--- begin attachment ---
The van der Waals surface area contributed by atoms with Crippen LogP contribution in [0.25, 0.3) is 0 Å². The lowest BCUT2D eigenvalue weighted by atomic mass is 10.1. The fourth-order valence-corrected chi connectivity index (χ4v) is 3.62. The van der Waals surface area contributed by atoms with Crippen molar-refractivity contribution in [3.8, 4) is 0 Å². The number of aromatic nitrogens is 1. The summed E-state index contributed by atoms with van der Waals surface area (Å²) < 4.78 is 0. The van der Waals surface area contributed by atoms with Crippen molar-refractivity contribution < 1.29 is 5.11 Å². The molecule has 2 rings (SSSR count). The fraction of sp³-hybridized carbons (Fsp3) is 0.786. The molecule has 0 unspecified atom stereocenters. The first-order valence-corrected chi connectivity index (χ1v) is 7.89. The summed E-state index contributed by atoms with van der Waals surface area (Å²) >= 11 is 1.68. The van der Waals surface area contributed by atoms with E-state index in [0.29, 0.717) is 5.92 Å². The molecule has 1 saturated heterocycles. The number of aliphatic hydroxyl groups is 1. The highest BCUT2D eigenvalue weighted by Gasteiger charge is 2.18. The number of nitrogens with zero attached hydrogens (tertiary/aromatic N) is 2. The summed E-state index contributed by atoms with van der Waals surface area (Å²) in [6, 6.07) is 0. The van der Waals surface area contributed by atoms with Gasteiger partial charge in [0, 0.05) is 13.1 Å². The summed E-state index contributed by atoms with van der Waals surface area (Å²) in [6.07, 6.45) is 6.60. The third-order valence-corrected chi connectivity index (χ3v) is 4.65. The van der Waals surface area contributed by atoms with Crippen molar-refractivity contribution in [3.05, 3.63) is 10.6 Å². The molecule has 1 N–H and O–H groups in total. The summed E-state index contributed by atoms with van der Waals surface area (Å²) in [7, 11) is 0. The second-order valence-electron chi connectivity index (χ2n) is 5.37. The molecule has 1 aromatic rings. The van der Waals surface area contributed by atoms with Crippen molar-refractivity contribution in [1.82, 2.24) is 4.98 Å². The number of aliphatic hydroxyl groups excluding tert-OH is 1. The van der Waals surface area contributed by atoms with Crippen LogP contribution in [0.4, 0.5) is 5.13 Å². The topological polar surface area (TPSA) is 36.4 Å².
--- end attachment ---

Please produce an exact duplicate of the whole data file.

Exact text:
The van der Waals surface area contributed by atoms with Crippen LogP contribution in [0.25, 0.3) is 0 Å². The lowest BCUT2D eigenvalue weighted by atomic mass is 10.1. The fourth-order valence-corrected chi connectivity index (χ4v) is 3.62. The van der Waals surface area contributed by atoms with Crippen molar-refractivity contribution in [3.8, 4) is 0 Å². The number of aromatic nitrogens is 1. The summed E-state index contributed by atoms with van der Waals surface area (Å²) < 4.78 is 0. The van der Waals surface area contributed by atoms with Crippen molar-refractivity contribution < 1.29 is 5.11 Å². The molecule has 2 rings (SSSR count). The fraction of sp³-hybridized carbons (Fsp3) is 0.786. The molecule has 0 unspecified atom stereocenters. The first-order valence-corrected chi connectivity index (χ1v) is 7.89. The summed E-state index contributed by atoms with van der Waals surface area (Å²) >= 11 is 1.68. The van der Waals surface area contributed by atoms with E-state index in [0.29, 0.717) is 5.92 Å². The molecule has 1 saturated heterocycles. The number of aliphatic hydroxyl groups is 1. The highest BCUT2D eigenvalue weighted by Gasteiger charge is 2.18. The number of nitrogens with zero attached hydrogens (tertiary/aromatic N) is 2. The summed E-state index contributed by atoms with van der Waals surface area (Å²) in [6, 6.07) is 0. The van der Waals surface area contributed by atoms with Gasteiger partial charge in [0, 0.05) is 13.1 Å². The summed E-state index contributed by atoms with van der Waals surface area (Å²) in [6.07, 6.45) is 6.60. The third-order valence-corrected chi connectivity index (χ3v) is 4.65. The van der Waals surface area contributed by atoms with Crippen molar-refractivity contribution in [3.05, 3.63) is 10.6 Å². The molecule has 1 N–H and O–H groups in total. The summed E-state index contributed by atoms with van der Waals surface area (Å²) in [7, 11) is 0. The second-order valence-electron chi connectivity index (χ2n) is 5.37. The molecule has 1 aromatic rings. The van der Waals surface area contributed by atoms with Crippen molar-refractivity contribution in [1.82, 2.24) is 4.98 Å². The number of aliphatic hydroxyl groups excluding tert-OH is 1. The van der Waals surface area contributed by atoms with Crippen LogP contribution in [0.4, 0.5) is 5.13 Å². The topological polar surface area (TPSA) is 36.4 Å².